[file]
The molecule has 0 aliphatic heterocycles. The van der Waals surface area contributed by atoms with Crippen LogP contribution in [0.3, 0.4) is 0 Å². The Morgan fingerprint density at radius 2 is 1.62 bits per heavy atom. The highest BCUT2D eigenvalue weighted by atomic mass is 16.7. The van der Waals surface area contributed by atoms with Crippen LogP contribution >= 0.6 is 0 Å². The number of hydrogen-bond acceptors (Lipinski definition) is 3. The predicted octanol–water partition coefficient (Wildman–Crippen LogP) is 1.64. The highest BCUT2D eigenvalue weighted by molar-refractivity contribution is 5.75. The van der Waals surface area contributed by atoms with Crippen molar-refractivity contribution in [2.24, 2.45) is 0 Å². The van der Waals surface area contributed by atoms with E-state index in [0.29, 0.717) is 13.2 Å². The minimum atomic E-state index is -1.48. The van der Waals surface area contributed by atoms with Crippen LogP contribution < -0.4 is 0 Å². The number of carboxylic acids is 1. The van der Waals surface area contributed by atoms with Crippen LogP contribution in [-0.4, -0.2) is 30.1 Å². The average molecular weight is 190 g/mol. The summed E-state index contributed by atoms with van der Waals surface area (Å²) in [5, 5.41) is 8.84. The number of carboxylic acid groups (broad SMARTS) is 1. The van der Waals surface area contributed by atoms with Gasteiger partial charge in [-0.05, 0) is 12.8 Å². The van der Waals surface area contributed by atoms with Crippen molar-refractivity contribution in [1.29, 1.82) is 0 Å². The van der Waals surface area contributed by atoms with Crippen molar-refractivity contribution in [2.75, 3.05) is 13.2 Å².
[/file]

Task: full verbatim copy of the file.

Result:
The molecule has 0 aliphatic heterocycles. The van der Waals surface area contributed by atoms with Crippen LogP contribution in [0.3, 0.4) is 0 Å². The Morgan fingerprint density at radius 2 is 1.62 bits per heavy atom. The highest BCUT2D eigenvalue weighted by atomic mass is 16.7. The van der Waals surface area contributed by atoms with Crippen LogP contribution >= 0.6 is 0 Å². The number of hydrogen-bond acceptors (Lipinski definition) is 3. The predicted octanol–water partition coefficient (Wildman–Crippen LogP) is 1.64. The highest BCUT2D eigenvalue weighted by molar-refractivity contribution is 5.75. The van der Waals surface area contributed by atoms with Crippen molar-refractivity contribution in [2.24, 2.45) is 0 Å². The van der Waals surface area contributed by atoms with E-state index in [0.29, 0.717) is 13.2 Å². The minimum atomic E-state index is -1.48. The van der Waals surface area contributed by atoms with Crippen LogP contribution < -0.4 is 0 Å². The number of carboxylic acids is 1. The van der Waals surface area contributed by atoms with Crippen LogP contribution in [-0.4, -0.2) is 30.1 Å². The average molecular weight is 190 g/mol. The summed E-state index contributed by atoms with van der Waals surface area (Å²) in [5, 5.41) is 8.84. The number of carboxylic acid groups (broad SMARTS) is 1. The van der Waals surface area contributed by atoms with Gasteiger partial charge in [-0.05, 0) is 12.8 Å². The van der Waals surface area contributed by atoms with Crippen molar-refractivity contribution in [1.29, 1.82) is 0 Å². The van der Waals surface area contributed by atoms with Crippen molar-refractivity contribution in [2.75, 3.05) is 13.2 Å².